For most couples, the idea of having their own child is not one that they have to spend a lot of time considering, it's a natural process. That process however, for some couples is just not that simple. Science has come a long way to provide alternative methods to having children when the natural process just won't work. Fertility treatments range from artificial insemination to in-vitro fertilization including egg and sperm donations to surrogacy. The purpose of this article is to shed some light on the growing alternative of surrogacy arrangements.
The use of surrogates can be traced to biblical times where a woman would bear a child for a couple to raise usually with the male half of the couple being the genetic father. This form of surrogacy is termed "traditional" surrogacy and the child is genetically related to the sperm donor/father and the surrogate mother. Typically, this arrangement is completed through insemination or in-vitro fertilization however, the legal issue becomes one of terminating the biological mother's rights. This can become quite complicated as the intended surrogate is the biological mother of the child and she has to give up her parental rights to the child.
Legally speaking, the more streamlined surrogacy process is gestational surrogacy. This is an arrangement where the intended mother is not able to carry a baby due to a medical condition and a surrogate is used to carry the baby to term. The medical condition has to be confirmed by a doctor and many times, the intended mother has a history of miscarriages.
With gestational surrogacy, there is no genetic link between the surrogate and the child. This happens when the couple use either their own or donated sperm and egg to create an embryo through in-vitro fertilization. That embryo is then implanted into a gestational surrogate and the pregnancy continues to term. Usually the first step is to work with a fertility clinic after establishing the intended mother's inability to carry a child. If the path the couple chooses is to use a surrogate, they must then find a healthy, willing gestational carrier. The surrogate can be a friend or relative of the couple or a couple can use an agency or the internet to find a suitable carrier.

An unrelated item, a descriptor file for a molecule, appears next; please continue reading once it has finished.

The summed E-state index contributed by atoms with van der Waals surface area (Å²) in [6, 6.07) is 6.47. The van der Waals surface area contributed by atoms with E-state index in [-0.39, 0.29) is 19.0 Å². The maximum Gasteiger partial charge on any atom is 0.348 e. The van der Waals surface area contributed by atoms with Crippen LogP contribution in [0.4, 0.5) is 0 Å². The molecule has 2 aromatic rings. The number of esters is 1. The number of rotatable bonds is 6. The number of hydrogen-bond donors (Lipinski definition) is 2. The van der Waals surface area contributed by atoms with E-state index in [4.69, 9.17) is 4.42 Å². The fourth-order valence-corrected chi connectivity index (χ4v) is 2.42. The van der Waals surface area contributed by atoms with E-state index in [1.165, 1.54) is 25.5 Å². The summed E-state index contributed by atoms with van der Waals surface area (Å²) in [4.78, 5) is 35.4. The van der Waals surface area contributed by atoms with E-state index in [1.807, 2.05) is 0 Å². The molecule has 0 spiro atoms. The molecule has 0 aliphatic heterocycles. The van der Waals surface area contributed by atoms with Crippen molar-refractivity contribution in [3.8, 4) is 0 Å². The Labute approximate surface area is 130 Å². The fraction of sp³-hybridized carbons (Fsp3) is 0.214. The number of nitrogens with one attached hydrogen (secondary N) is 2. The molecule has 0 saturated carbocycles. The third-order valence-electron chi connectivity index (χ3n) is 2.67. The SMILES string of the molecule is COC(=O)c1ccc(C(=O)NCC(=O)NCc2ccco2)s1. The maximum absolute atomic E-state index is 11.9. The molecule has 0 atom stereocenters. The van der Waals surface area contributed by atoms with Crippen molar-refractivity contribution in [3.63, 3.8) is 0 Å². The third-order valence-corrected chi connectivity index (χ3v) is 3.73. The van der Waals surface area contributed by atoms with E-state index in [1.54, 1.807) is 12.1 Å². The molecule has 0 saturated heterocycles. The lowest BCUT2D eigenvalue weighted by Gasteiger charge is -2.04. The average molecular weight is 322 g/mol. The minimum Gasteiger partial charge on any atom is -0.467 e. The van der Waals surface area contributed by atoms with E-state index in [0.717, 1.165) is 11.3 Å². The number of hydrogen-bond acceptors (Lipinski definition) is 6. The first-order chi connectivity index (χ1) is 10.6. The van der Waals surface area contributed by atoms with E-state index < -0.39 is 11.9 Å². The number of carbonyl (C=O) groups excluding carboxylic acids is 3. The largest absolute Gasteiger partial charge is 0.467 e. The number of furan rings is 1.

Once a surrogate is chosen, an arrangement must be reached that includes details such as a legal contract and expenses to be covered. This is where the legal process becomes involved. The details are critical as the contract covers a host of issues including the intent of the agreement, medical disclosures, reimbursements and parental rights. The commissioning parents hire an attorney to draft the contract and the surrogate then has the right to have an independent attorney review the gestational surrogacy contract.
At the Law Office of Sorondo Bonham, we are experienced in the emotional and legal challenges assisted reproduction presents and we are happy to help couples who seek out this alternative to add to their family. We represent commissioning parents in preparing the contract and when the baby is born, in the Affirmation of Parental Status. We can also represent the surrogate in reviewing the contract when presented by a commissioning couple's separate counsel. She can be reached at Bonham@bonham.law